Risk
6/30/2010
06:21 PM
Jim Rapoza
Jim Rapoza
Commentary
Connect Directly
Twitter
RSS
E-Mail
50%
50%

Have A Secure Summer Vacation

With summer now here officially, many of you are most likely planning vacations, and you probably want to be able to connect to the Internet during your vacation. But how do you do this securely?

With summer now here officially, many of you are most likely planning vacations, and you probably want to be able to connect to the Internet during your vacation. But how do you do this securely?When you are traveling on business, the answer is typically simple, if you are connecting through a hotel connection or public WiFi hotspot, you use the company VPN to provide added security to your connection.

But what about personal travel? Sometimes it isn't allowed to use a company VPN for personal use. And for many reasons you may not want to do that anyways. Also, not every company has a VPN, and if you work for yourself you most likely don't have one either.

So what to do to remain secure? The easiest solution is to use HTTPS enabled sites as much as possible. But not all sites have HTTPS or they only use it for logins and not subsequent traffic. Also, if the WiFi hotspot has been fully compromised by bad guys, there's always the possibility of man in the middle attacks.

Also, this only protects web connections, not other internet traffic that you may need to use. For these, the best option is a VPN. But how does an individual get access to a VPN?

There are several free public VPN options, such as AnchorFree Hotspot Shield. These are free to use and easy to setup, but they do insert banner ads at the top of web pages you are surfing while using the VPN, which depending on your outlook might be fine or very creepy. There are also commercial personal VPN products such as WiTopia, which are advertisement free but involve subscription fees.

Another option is to set-up a VPN solution in your home network. This can be as simple as using a free product such as or by configuring a home system to operate as a VPN. Whether you are running Mac OSX, Windows, or Linux, it is possible to easily create a VPN server.

However, in some cases this means that you will have to leave that system running while on vacation, no matter how long your summer vacation is. For many people, this may not be an acceptable option.

Another potential solution is in your home router. Many home wireless router vendors offer versions of their devices that include built-in VPNs. And if you have a router that can be upgraded with an open source Linux firmware, you may be able to add VPN capability even if your router didn't come with it.

I personally like the router solution, as it allows me to avoid third parties and have a home based VPN without the need to leave a system running in the summer heat. But many people will prefer one of the other solutions.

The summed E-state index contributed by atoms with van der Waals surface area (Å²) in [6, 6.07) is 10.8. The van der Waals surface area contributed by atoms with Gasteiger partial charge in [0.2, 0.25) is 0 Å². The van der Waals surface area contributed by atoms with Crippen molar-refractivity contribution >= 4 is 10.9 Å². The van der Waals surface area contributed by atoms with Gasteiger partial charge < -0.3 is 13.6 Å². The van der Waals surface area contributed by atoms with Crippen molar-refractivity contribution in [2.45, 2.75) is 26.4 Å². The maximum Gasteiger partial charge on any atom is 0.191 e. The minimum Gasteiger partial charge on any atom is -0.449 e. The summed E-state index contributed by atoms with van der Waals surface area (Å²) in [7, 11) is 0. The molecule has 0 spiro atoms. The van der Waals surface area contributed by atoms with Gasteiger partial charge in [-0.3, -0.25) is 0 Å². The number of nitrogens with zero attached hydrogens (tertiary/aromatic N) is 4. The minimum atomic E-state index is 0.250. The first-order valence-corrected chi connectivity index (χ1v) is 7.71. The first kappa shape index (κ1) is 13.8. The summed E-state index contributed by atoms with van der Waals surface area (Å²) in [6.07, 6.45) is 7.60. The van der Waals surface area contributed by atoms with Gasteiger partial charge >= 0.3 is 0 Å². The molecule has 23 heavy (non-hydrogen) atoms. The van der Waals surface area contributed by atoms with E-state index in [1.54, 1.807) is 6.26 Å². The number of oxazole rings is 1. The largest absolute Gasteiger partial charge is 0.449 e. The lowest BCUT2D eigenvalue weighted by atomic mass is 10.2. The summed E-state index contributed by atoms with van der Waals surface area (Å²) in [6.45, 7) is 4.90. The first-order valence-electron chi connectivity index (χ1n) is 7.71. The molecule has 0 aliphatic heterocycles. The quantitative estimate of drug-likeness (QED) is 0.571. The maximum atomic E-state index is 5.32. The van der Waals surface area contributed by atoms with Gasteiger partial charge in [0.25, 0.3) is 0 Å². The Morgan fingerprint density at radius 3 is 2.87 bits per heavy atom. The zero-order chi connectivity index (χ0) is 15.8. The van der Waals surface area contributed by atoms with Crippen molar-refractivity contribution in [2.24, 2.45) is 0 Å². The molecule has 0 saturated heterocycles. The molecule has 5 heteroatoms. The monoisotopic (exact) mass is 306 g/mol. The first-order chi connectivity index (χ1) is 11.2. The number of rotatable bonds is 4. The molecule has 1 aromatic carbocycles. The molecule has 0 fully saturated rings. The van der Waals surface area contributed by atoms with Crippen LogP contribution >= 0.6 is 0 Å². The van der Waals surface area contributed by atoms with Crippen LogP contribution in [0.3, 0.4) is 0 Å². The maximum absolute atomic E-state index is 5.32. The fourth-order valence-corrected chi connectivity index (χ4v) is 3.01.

No matter what your choice is, you should seriously consider adding some layer of VPN security when using public networks at hotels and WiFi hotspots.

Because as easy as it is to secure a connection, it is much easier to sniff unsecured connections on a public network and pull all of the information off of them.

Comment  | 
Print  | 
More Insights
Register for Dark Reading Newsletters
White Papers
Cartoon
Current Issue
Dark Reading Tech Digest, Dec. 19, 2014
Software-defined networking can be a net plus for security. The key: Work with the network team to implement gradually, test as you go, and take the opportunity to overhaul your security strategy.
Flash Poll
Video
Slideshows
Twitter Feed
Dark Reading - Bug Report
Bug Report
Enterprise Vulnerabilities
From DHS/US-CERT's National Vulnerability Database
CVE-2014-8802
Published: 2015-01-23
The Pie Register plugin before 2.0.14 for WordPress does not properly restrict access to certain functions in pie-register.php, which allows remote attackers to (1) add a user by uploading a crafted CSV file or (2) activate a user account via a verifyit action.

CVE-2014-9623
Published: 2015-01-23
OpenStack Glance 2014.2.x through 2014.2.1, 2014.1.3, and earlier allows remote authenticated users to bypass the storage quote and cause a denial of service (disk consumption) by deleting an image in the saving state.

CVE-2014-9638
Published: 2015-01-23
oggenc in vorbis-tools 1.4.0 allows remote attackers to cause a denial of service (divide-by-zero error and crash) via a WAV file with the number of channels set to zero.

CVE-2014-9639
Published: 2015-01-23
Integer overflow in oggenc in vorbis-tools 1.4.0 allows remote attackers to cause a denial of service (crash) via a crafted number of channels in a WAV file, which triggers an out-of-bounds memory access.

CVE-2014-9640
Published: 2015-01-23
oggenc/oggenc.c in vorbis-tools 1.4.0 allows remote attackers to cause a denial of service (out-of-bounds read) via a crafted raw file.

Best of the Web
Dark Reading Radio
Archived Dark Reading Radio
If you’re a security professional, you’ve probably been asked many questions about the December attack on Sony. On Jan. 21 at 1pm eastern, you can join a special, one-hour Dark Reading Radio discussion devoted to the Sony hack and the issues that may arise from it.